Draugen is an interesting game, for sure, and it has enough to say for itself ‘on the cover’. A thrilling noir mystery set in a picturesque Norwegian village, an independent AI companion, changing scenery fitting the weather and your protagonist’s mental state, and twists that would give M. Night Shyamalan a run for his money. It all sounds rather good, but unfortunately most of this ended up being overblown and disappointing, and arguably for better or for worse, Draugen isn’t the game you might be expecting it to be.

The game starts out with you, Edward Charles Harden – an American traveller – arriving at a Nordic coastal village with his ward Lissie. Edward is visiting to see his sister Betty, however upon reaching land you discover that the village is totally deserted. You make for your host’s house at the top of the village, but after arriving at the conclusion that no one is coming to greet you, you set off to investigate. What you discover leads to a sinister mystery surrounding feuding families and a discovery that they made in the nearby mine.

Draugen does a very good job of opening this mystery. The beautiful landscape sets the mood, and slowly exploring your surroundings leads to snippets of information about the village as it once was. There’s a genuine eeriness and tension, particularly when you’re back at the house, that pervades the story – always a sense that someone might turn up, or that you might regret discovering the reasons for the mass disappearance.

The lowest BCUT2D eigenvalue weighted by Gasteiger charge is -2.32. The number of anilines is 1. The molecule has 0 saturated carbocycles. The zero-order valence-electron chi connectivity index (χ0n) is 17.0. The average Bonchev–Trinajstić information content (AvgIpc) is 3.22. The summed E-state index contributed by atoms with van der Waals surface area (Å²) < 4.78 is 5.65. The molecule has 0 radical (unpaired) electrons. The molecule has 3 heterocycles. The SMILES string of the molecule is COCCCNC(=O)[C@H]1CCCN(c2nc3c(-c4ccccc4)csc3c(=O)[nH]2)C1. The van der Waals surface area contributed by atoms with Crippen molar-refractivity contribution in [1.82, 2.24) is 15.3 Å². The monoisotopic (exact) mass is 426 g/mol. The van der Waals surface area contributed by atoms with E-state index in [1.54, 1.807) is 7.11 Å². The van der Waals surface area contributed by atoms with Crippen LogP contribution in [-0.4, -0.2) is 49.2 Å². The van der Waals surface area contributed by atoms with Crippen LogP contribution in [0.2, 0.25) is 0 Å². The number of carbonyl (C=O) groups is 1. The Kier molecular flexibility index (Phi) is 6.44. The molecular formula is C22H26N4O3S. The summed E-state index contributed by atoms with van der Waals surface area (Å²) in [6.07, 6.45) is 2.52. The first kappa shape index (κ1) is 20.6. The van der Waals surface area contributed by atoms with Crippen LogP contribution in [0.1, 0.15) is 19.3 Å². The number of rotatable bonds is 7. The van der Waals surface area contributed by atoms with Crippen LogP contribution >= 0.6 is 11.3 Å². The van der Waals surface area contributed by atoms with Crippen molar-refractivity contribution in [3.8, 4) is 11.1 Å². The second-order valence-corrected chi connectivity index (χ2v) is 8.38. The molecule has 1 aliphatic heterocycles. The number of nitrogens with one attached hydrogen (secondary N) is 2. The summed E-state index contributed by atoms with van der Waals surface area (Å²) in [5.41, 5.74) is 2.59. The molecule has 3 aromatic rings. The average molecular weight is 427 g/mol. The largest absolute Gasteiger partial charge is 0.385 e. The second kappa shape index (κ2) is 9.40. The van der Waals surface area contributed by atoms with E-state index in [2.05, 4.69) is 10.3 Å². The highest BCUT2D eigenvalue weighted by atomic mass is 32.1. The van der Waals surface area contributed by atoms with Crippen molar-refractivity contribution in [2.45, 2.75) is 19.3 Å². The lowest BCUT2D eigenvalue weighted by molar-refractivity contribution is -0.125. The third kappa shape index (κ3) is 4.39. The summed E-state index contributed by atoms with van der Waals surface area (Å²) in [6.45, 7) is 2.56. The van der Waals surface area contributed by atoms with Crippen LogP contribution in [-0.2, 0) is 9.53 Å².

The game is fully voice acted, so each note or book you look at is read through by Edward, and his deep sophisticated tone fits the atmosphere perfectly. Walking though the village you can find spots to sit and take in the environment as Edward draws – a nice touch as you steadily explore – and you’re free to engage in conversation with Lissie. There’s no puzzling involved, but keeping an eye out for information and things to interact with is where the gameplay involvement comes from. It’s not really a walking simulator in this sense, as there’s a bit more to it than that – letting you explore the whole village at your own pace, and having you investigate the mystery of the missing villagers, at least in a basic way – though it is a fairly linear and passive experience.